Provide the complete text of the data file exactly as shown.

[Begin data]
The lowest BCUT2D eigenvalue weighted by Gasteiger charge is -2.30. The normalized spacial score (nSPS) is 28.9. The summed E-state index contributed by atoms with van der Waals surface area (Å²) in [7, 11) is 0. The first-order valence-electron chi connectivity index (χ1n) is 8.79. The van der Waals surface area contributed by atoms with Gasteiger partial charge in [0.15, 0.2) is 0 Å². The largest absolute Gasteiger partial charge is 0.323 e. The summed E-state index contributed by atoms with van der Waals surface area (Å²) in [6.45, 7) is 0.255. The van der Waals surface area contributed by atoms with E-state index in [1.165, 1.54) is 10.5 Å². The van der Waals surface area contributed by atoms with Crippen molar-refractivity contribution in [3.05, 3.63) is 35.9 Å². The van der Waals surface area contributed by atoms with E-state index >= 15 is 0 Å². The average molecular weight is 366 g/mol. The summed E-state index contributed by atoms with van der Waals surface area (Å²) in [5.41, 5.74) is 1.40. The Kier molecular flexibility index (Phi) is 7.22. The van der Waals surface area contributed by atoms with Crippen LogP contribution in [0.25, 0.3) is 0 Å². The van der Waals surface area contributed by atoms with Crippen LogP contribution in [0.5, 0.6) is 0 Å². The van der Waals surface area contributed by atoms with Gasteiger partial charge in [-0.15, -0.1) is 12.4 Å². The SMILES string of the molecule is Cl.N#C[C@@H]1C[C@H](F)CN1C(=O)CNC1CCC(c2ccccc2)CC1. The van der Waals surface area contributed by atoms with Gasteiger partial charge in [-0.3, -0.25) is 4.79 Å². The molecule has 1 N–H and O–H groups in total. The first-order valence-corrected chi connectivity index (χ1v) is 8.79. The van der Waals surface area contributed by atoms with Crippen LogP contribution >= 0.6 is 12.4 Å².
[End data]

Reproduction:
The lowest BCUT2D eigenvalue weighted by Gasteiger charge is -2.30. The normalized spacial score (nSPS) is 28.9. The summed E-state index contributed by atoms with van der Waals surface area (Å²) in [7, 11) is 0. The first-order valence-electron chi connectivity index (χ1n) is 8.79. The van der Waals surface area contributed by atoms with Gasteiger partial charge in [0.15, 0.2) is 0 Å². The largest absolute Gasteiger partial charge is 0.323 e. The summed E-state index contributed by atoms with van der Waals surface area (Å²) in [6.45, 7) is 0.255. The van der Waals surface area contributed by atoms with E-state index in [1.165, 1.54) is 10.5 Å². The van der Waals surface area contributed by atoms with Crippen molar-refractivity contribution in [3.05, 3.63) is 35.9 Å². The van der Waals surface area contributed by atoms with E-state index >= 15 is 0 Å². The average molecular weight is 366 g/mol. The summed E-state index contributed by atoms with van der Waals surface area (Å²) in [5.41, 5.74) is 1.40. The Kier molecular flexibility index (Phi) is 7.22. The van der Waals surface area contributed by atoms with Crippen LogP contribution in [0.25, 0.3) is 0 Å². The van der Waals surface area contributed by atoms with Crippen LogP contribution in [0.5, 0.6) is 0 Å². The van der Waals surface area contributed by atoms with Gasteiger partial charge in [-0.15, -0.1) is 12.4 Å². The SMILES string of the molecule is Cl.N#C[C@@H]1C[C@H](F)CN1C(=O)CNC1CCC(c2ccccc2)CC1. The van der Waals surface area contributed by atoms with Gasteiger partial charge in [-0.3, -0.25) is 4.79 Å². The molecule has 1 N–H and O–H groups in total. The first-order valence-corrected chi connectivity index (χ1v) is 8.79. The van der Waals surface area contributed by atoms with Crippen LogP contribution >= 0.6 is 12.4 Å².